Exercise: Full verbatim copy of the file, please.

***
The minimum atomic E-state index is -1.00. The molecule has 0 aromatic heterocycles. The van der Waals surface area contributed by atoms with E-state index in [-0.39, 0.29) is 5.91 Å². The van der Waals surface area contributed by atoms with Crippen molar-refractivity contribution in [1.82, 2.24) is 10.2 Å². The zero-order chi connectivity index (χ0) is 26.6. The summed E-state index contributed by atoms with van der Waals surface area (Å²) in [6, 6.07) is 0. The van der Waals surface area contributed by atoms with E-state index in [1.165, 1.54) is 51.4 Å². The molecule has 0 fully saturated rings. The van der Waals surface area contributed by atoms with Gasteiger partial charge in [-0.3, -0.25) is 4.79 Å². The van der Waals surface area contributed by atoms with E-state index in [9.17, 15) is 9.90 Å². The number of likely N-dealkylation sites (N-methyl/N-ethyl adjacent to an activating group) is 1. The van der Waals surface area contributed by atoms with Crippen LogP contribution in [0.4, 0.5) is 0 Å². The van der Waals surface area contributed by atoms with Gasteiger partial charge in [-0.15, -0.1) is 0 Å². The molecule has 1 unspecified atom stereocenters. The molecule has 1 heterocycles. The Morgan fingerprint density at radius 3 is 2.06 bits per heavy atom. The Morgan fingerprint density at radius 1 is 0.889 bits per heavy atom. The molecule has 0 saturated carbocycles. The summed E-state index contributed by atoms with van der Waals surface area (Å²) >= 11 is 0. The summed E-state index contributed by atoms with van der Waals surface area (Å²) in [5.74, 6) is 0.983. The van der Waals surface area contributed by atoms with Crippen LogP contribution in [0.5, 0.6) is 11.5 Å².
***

The minimum atomic E-state index is -1.00. The molecule has 0 aromatic heterocycles. The van der Waals surface area contributed by atoms with E-state index in [-0.39, 0.29) is 5.91 Å². The van der Waals surface area contributed by atoms with Crippen molar-refractivity contribution in [1.82, 2.24) is 10.2 Å². The zero-order chi connectivity index (χ0) is 26.6. The summed E-state index contributed by atoms with van der Waals surface area (Å²) in [6, 6.07) is 0. The van der Waals surface area contributed by atoms with E-state index in [1.165, 1.54) is 51.4 Å². The molecule has 0 fully saturated rings. The van der Waals surface area contributed by atoms with Gasteiger partial charge in [-0.3, -0.25) is 4.79 Å². The van der Waals surface area contributed by atoms with E-state index in [9.17, 15) is 9.90 Å². The number of likely N-dealkylation sites (N-methyl/N-ethyl adjacent to an activating group) is 1. The van der Waals surface area contributed by atoms with Crippen LogP contribution in [0.4, 0.5) is 0 Å². The van der Waals surface area contributed by atoms with Gasteiger partial charge in [-0.15, -0.1) is 0 Å². The molecule has 1 unspecified atom stereocenters. The molecule has 1 heterocycles. The Morgan fingerprint density at radius 3 is 2.06 bits per heavy atom. The Morgan fingerprint density at radius 1 is 0.889 bits per heavy atom. The molecule has 0 saturated carbocycles. The summed E-state index contributed by atoms with van der Waals surface area (Å²) >= 11 is 0. The summed E-state index contributed by atoms with van der Waals surface area (Å²) in [5.74, 6) is 0.983. The van der Waals surface area contributed by atoms with Crippen LogP contribution in [0.5, 0.6) is 11.5 Å².